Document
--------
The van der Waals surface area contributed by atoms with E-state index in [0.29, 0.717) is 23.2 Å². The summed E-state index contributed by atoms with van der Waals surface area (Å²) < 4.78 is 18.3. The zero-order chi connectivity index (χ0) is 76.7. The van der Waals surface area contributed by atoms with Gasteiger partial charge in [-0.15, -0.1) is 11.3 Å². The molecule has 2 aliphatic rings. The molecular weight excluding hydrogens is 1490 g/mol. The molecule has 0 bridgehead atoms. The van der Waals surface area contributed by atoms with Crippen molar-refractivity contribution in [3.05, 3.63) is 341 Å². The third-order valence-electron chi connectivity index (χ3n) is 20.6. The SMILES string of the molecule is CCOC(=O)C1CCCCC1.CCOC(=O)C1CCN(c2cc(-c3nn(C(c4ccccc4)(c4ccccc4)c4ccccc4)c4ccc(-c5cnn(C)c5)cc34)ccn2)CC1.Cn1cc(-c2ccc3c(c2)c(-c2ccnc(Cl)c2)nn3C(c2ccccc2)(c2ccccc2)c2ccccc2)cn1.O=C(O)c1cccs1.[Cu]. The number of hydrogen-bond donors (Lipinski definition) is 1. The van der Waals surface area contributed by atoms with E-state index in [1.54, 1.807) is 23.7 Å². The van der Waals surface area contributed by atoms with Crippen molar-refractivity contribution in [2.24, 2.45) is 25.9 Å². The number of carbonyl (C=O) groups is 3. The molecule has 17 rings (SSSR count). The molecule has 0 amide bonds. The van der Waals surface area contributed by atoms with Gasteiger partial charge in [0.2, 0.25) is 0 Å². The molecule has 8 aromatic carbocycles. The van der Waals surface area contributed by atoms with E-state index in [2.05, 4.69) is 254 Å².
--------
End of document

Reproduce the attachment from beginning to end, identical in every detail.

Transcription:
The van der Waals surface area contributed by atoms with E-state index in [0.29, 0.717) is 23.2 Å². The summed E-state index contributed by atoms with van der Waals surface area (Å²) < 4.78 is 18.3. The zero-order chi connectivity index (χ0) is 76.7. The van der Waals surface area contributed by atoms with Gasteiger partial charge in [-0.15, -0.1) is 11.3 Å². The molecule has 2 aliphatic rings. The molecular weight excluding hydrogens is 1490 g/mol. The molecule has 0 bridgehead atoms. The van der Waals surface area contributed by atoms with Crippen molar-refractivity contribution in [3.05, 3.63) is 341 Å². The third-order valence-electron chi connectivity index (χ3n) is 20.6. The SMILES string of the molecule is CCOC(=O)C1CCCCC1.CCOC(=O)C1CCN(c2cc(-c3nn(C(c4ccccc4)(c4ccccc4)c4ccccc4)c4ccc(-c5cnn(C)c5)cc34)ccn2)CC1.Cn1cc(-c2ccc3c(c2)c(-c2ccnc(Cl)c2)nn3C(c2ccccc2)(c2ccccc2)c2ccccc2)cn1.O=C(O)c1cccs1.[Cu]. The number of hydrogen-bond donors (Lipinski definition) is 1. The van der Waals surface area contributed by atoms with E-state index in [1.54, 1.807) is 23.7 Å². The van der Waals surface area contributed by atoms with Crippen molar-refractivity contribution in [2.24, 2.45) is 25.9 Å². The number of carbonyl (C=O) groups is 3. The molecule has 17 rings (SSSR count). The molecule has 0 amide bonds. The van der Waals surface area contributed by atoms with Gasteiger partial charge in [0.2, 0.25) is 0 Å². The molecule has 8 aromatic carbocycles. The van der Waals surface area contributed by atoms with E-state index in [2.05, 4.69) is 254 Å².